TOYOTA HiLux: the best-selling car in Australia.
It seems very strange to say it, not least because what we have here is a ute. A truck. A tradie special. Not a car.
But we kind of knew it was coming. No matter you opinion, the HiLux has a justifiable unbreakable reputation and mighty brand loyalty the envy of the industry.
It is used across our great country by tradespeople, farmers, rural dwellers and government departments, with a fair chunk of the 42,104 sold in 2016 made up by fleet sales.
But the Toyota ute's march to the top has come about by it increasingly being the choice of the private buyer. I have friends with young kids who've bought double cab 4x4 utes as the family car; the car park by my local surf beach is littered with them, and now I've lived with one for a month I've seen the looks my top grade HiLux SR5 attracts from school boys, my elderly neighbour and young mums alike. It is coveted by a vast range of Aussies.
Toyota has loaned me its flagship HiLux Double Cab SR5 4x4 for two months, complete with six-speed auto gearbox, premium paint and tow bar. All up that costs $57,479, so let's reckon on around $60k with on-road costs thrown in. A tidy sum.
I'll hold my hands up and say I'm a HiLux (and all double cab utes) sceptic. I don't question the HiLux's brilliance as an off-roader, hauler, tower or worksite stalwart (I've tested them in this capacity and been blown away), but I do doubt their effectiveness as an everyday or family car. Not least when you compare them to family-specific SUVs, wagons or sedans costing over $50k, be they 4WDs or otherwise.
The HiLux uses bouncy leaf springs as rear suspension; its 130kW/450Nm 2.8-litre four-cylinder diesel returns 8.5L/100km when two-tonne diesel SUVs of similar capacity offer more power and torque while returning under 6L/100km, and it lacks active safety features (like autonomous emergency braking) found as standard on some modern cars costing under $20k.
On paper then, you'd question why anyone would buy a HiLux as the main family car. But the key here is versatility.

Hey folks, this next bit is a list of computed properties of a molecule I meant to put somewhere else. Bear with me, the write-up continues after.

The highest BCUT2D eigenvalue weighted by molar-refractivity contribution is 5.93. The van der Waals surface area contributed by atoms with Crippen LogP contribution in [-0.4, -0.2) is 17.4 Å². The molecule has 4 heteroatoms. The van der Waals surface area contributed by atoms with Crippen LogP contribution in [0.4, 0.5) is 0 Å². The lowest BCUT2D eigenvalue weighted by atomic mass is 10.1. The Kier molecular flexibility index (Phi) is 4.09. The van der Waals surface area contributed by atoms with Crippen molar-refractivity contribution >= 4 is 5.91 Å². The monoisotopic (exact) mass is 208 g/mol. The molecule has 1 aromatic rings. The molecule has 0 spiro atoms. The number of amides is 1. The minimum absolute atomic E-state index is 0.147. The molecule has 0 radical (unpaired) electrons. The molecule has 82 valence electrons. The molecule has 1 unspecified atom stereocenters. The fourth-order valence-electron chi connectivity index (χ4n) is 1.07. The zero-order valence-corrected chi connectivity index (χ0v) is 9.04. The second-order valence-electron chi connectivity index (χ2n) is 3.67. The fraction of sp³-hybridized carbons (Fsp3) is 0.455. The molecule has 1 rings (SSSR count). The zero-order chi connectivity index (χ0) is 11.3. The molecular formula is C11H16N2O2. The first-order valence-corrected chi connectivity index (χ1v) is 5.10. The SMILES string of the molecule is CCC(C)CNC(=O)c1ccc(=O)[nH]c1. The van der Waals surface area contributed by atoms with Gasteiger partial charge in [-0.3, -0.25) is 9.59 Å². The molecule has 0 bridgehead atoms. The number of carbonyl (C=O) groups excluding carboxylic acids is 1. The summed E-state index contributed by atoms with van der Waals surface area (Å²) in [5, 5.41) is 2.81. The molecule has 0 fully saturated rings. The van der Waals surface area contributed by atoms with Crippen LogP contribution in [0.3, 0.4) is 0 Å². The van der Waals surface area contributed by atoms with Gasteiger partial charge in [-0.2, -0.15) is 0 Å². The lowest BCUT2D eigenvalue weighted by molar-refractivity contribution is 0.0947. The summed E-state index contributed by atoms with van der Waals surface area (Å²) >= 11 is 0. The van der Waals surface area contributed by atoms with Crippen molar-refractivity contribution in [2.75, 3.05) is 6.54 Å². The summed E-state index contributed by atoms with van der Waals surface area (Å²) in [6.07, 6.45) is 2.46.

The HiLux does the utility part exceptionally well (towing, off-roading, hauling, etc.) but also does comfort, practicality and modern specification well enough, if not exactly brilliantly comparatively speaking.
Statistics don't lie. Toyota's formula of same old tough-as-nails HiLux ute blended with modern niceties help explain why Australians are buying these SR5 grades in abundance.
After a month behind the wheel of our Double Cab SR5 I'm still sceptical though.
With no load in the rear the HiLux boings along in a manner that's had the kids feeling somewhat seasick, while my confidence in its cornering manners runs out rather quickly, especially in the wet. It's still a truck and still drives like one too. No question.
What a difference some kilos in the rear makes though. I added about 300kg of household waste into the tray and headed for the dump - the HiLux proving its practical worth here - and immediately the rear felt far better planted and behaved. If I owned one, the tools would stay in there permanently.
Positively I am a fan of the truck's styling (although I know some are not), the build quality is expectedly superb and cabin comfort and space are indeed family car suitable.
Two child seats in the rear with Isofix points, plus space in the middle for another adult: good win there.
The engine, while proving a bit thirsty at over 10L/100km during my test so far, is a gem.
It's practically silent at cruising speed and idle, and never wants for grunt. It, above all else, has impressed me most about the new HiLux.
But can it win me over in the long term? Does it deserve to be our nation's best-seller?
An off-road family adventure beckons, giving the HiLux its chance to shine in its element. Stay tuned for the next update.
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